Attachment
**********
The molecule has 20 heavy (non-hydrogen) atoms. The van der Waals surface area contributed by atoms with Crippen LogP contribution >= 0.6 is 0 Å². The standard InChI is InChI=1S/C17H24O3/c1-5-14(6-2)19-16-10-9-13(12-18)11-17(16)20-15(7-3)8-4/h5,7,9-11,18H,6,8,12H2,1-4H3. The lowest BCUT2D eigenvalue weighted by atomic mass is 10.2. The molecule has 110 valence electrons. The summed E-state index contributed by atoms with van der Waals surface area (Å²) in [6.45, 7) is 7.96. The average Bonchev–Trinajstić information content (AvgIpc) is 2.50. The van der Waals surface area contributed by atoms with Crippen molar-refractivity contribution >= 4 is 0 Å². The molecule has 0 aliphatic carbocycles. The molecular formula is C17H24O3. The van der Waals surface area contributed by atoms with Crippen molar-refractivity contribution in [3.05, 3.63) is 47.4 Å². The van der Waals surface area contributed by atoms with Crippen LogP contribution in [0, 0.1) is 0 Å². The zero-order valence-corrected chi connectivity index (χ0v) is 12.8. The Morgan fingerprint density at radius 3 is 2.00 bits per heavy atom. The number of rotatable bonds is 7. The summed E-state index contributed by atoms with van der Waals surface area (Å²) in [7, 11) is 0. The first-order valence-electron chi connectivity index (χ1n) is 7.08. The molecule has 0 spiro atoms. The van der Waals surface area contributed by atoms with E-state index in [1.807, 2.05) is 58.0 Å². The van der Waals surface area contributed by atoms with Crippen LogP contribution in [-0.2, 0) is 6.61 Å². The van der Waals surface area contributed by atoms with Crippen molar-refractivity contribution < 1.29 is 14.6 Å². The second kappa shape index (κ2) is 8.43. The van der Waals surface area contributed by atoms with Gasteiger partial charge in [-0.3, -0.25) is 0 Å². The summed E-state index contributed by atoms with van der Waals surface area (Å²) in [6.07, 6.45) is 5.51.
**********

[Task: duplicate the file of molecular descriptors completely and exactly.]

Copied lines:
The molecule has 20 heavy (non-hydrogen) atoms. The van der Waals surface area contributed by atoms with Crippen LogP contribution >= 0.6 is 0 Å². The standard InChI is InChI=1S/C17H24O3/c1-5-14(6-2)19-16-10-9-13(12-18)11-17(16)20-15(7-3)8-4/h5,7,9-11,18H,6,8,12H2,1-4H3. The lowest BCUT2D eigenvalue weighted by atomic mass is 10.2. The molecule has 110 valence electrons. The summed E-state index contributed by atoms with van der Waals surface area (Å²) in [6.45, 7) is 7.96. The average Bonchev–Trinajstić information content (AvgIpc) is 2.50. The van der Waals surface area contributed by atoms with Crippen molar-refractivity contribution >= 4 is 0 Å². The molecule has 0 aliphatic carbocycles. The molecular formula is C17H24O3. The van der Waals surface area contributed by atoms with Crippen molar-refractivity contribution in [3.05, 3.63) is 47.4 Å². The van der Waals surface area contributed by atoms with Crippen LogP contribution in [0, 0.1) is 0 Å². The zero-order valence-corrected chi connectivity index (χ0v) is 12.8. The Morgan fingerprint density at radius 3 is 2.00 bits per heavy atom. The number of rotatable bonds is 7. The summed E-state index contributed by atoms with van der Waals surface area (Å²) in [7, 11) is 0. The first-order valence-electron chi connectivity index (χ1n) is 7.08. The molecule has 0 spiro atoms. The van der Waals surface area contributed by atoms with E-state index in [1.807, 2.05) is 58.0 Å². The van der Waals surface area contributed by atoms with Crippen LogP contribution in [-0.2, 0) is 6.61 Å². The van der Waals surface area contributed by atoms with Crippen molar-refractivity contribution < 1.29 is 14.6 Å². The second kappa shape index (κ2) is 8.43. The van der Waals surface area contributed by atoms with Gasteiger partial charge in [-0.3, -0.25) is 0 Å². The summed E-state index contributed by atoms with van der Waals surface area (Å²) in [6.07, 6.45) is 5.51.